Published: November 10th 2011October 22nd 2011
“Now is the winter of our discontent, made glorious summer by our sun of York”
- Shakespeare, Richard III
For a summer that was neither glorious nor particularly ridden with golden rays, it has, in many ways, been kind to us. Barring a bit of rain in Buxton, a persistently wet afternoon in the Lake District and a washout of a weekend in Edinburgh (but then it is Scotland, rain is a fact of life up there), we’ve been pretty lucky. In the intervening months since we returned from the Lakes, there has been something of a mini-heat wave which I failed to take advantage of through a lack of organisational skills. By the time I finally got around to arranging York, summer was well and truly over. Or at least it should have been. Only a month before, forecasters had been expecting snow to fall in October, and while the temperature still stood stubbornly high for the time of year, the rain had been occasional and heavy for the whole of the week before. As I opened my curtains to start the day, though, the sun was back. Maybe nature was going to favour us once more.
troops of the earlier trips had diminished, casualties of the financial war. John and Faith were in the middle of buying a house, and with the pregnancy reaching two-thirds of the way through, something had to give. That something was York. Emily and Lyndsey were still happy to join in though, and with the possibility of my cousin, Mark, joining us at some point, there was still enough to entertain. Emily arrived at mine early enough for us to grab breakfast at my mom’s house, where we were meeting Lyndsey, after which we hit the road. The inspiring song had pointed us in the direction of Hull, and as we made our way up the M1, junction after junction had a different way of getting there, but we held our resolve and cut straight up the country, not stopping until we reached a mighty fortress on the outskirts of the city, or the retail outlet as it was better known. I could see that Lyndsey was tempted by the lure of going in exactly the same shops as we have at home, but our real reason for stopping here was to jump on the park and ride, pay our bus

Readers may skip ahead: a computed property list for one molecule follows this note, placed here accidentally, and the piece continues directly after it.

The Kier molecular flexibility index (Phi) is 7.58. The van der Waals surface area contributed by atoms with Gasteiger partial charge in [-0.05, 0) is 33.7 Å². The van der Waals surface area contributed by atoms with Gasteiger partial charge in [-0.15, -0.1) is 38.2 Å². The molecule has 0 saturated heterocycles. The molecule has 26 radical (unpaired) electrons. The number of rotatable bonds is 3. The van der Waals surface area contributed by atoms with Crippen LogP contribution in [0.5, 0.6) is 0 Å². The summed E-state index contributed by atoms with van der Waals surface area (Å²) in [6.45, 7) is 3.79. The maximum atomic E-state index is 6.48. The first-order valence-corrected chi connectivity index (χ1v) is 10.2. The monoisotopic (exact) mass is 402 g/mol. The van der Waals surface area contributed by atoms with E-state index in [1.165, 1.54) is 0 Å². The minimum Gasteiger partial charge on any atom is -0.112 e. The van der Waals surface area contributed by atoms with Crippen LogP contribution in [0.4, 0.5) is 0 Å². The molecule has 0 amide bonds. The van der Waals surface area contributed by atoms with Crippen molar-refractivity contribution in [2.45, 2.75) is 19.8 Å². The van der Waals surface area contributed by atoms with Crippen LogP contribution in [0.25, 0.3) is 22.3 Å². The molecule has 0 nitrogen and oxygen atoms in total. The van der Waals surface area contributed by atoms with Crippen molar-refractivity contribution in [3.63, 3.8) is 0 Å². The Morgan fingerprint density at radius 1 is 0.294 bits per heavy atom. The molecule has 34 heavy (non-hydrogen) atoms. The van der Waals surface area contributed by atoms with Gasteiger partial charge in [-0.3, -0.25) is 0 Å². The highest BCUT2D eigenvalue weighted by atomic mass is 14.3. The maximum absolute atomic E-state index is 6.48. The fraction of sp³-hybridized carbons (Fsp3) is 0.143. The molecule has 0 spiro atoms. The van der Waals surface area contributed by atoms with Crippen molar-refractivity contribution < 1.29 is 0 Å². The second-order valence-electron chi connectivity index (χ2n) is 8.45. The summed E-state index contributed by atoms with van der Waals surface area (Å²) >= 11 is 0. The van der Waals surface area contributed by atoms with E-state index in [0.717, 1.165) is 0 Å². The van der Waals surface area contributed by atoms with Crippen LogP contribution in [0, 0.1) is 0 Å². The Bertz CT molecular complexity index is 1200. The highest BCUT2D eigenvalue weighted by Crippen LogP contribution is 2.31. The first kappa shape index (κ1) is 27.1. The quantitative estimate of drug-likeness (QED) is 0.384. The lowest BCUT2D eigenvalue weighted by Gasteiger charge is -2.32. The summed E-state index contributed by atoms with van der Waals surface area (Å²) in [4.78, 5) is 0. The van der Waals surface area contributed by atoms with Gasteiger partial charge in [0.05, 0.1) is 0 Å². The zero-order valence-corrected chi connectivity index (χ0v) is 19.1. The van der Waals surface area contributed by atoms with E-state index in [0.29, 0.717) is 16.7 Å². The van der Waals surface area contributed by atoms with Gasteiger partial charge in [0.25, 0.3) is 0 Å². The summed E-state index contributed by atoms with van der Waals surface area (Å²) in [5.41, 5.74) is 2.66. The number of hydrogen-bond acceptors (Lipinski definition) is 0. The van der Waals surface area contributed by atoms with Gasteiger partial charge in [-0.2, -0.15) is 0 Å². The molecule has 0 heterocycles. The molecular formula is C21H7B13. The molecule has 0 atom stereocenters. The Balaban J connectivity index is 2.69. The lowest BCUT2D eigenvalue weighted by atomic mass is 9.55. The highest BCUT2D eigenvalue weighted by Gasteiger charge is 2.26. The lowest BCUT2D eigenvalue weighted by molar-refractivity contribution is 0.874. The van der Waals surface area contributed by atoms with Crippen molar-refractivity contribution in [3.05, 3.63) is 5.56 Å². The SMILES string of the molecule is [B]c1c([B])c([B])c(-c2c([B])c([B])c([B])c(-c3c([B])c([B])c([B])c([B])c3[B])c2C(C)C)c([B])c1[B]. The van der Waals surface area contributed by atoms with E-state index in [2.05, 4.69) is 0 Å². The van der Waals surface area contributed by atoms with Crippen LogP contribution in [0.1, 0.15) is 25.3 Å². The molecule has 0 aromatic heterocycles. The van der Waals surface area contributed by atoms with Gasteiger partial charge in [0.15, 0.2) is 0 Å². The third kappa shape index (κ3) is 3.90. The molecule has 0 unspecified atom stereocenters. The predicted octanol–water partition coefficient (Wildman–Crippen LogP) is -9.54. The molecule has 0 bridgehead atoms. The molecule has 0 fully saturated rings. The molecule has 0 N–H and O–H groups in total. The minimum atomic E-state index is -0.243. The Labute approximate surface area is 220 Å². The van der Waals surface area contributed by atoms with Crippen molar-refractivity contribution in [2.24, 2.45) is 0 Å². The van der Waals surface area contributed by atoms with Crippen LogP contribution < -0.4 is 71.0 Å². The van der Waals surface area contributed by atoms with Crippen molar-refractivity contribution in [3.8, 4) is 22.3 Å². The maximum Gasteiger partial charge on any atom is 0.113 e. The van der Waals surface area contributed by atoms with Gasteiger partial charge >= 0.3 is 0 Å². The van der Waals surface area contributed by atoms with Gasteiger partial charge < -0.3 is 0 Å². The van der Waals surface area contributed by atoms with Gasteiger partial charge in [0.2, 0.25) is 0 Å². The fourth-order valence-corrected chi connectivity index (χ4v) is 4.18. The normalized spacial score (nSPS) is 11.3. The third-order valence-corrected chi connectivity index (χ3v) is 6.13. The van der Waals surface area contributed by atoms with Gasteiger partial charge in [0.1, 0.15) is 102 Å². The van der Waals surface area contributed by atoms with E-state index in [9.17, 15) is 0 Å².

fare and avoid the exorbitant parking charges in the city centre.
The park and ride was impressive. Our wait for the bus was no more than a few minutes and we were dropped off right next to Clifford’s Tower, the keep of the castle, rising above and shadowing over the rest of the city centre. The remainder of the morning was spent exploring the centre, around the old markets, through The Shambles, famous for being one of very few well preserved medieval streets, so named from an old word for a butcher, according to a plaque on the wall at the end of the street. Despite being mid-October, the streets were busy, and entertainers were everywhere, some just there because they wanted to play in a band in the middle of York, others to cash in on the tourists. They ranged from the standard trombone players to knife jugglers and a man who spun a ball in his hand in such a way that it appeared to be levitating.
York Minster is impressive. It is big, bright, gothic and has a big bronze statue of Roman Emperor Constantius outside. It claimed to be the largest gothic building in
Europe, although we questioned this given that we had seen Cologne cathedral a few years before, which also seemed to have the same claim. For once, the internet fails to clear the argument up, Wikipedia telling us that York Minister is among the largest gothic structures in Europe, alongside Cologne. My guess is that Cologne is taller, York fatter. Either way, you have to be impressed by the building, until you get inside that is and see a sign asking for £9 to get in. A further charge would have applied to climbing the tower, but as most cathedrals are largely the same in the inside, we didn’t get that far. Instead we hiked along the city walls at the back, reminding ourselves that one of those quirky English laws, where it is legal to shoot a Scottish man from the walls of York, has never been repealed. There must have been a few people tempted to try it out over the years.
From the walls we walked along the river, into the city gardens and through the ruins of the abbey. By now we were well into the afternoon, and Mark was just arriving in the city, having been held up desperately searching for a parking space back at the retail park. Mark lives less than an hour away and has been to York a lot over the years, so not only was it good to see him but we also had a free tour guide who could show us to the sights. Top of the list of sights for Lyndsey was Betty’s tea shop, famous in these parts and just what Lyndsey needed at that moment, as she was both hungry and after a nice cup of tea. We could tell Betty’s was almost as important as The Shambles and The Minster by the number of people outside it, but queuing comes naturally to us Brits, and though we could hardly talk for the sound of the brass band next to us doing faithful renditions of George Michael’s ‘Faith’ and other hits, our patience was rewarded and, apart from Emily, who opted for a cup of tea and a cake, we all went for the full afternoon tea. Emily probably took the best option, for the piles of sandwiches, scones and cakes were good enough to not let a crumb go to waste, but left me stuffed for hours afterwards. Those that know of my travelling as being full of big ideas and small budgets will be surprised at this civilised way of living, but I like to embrace culture.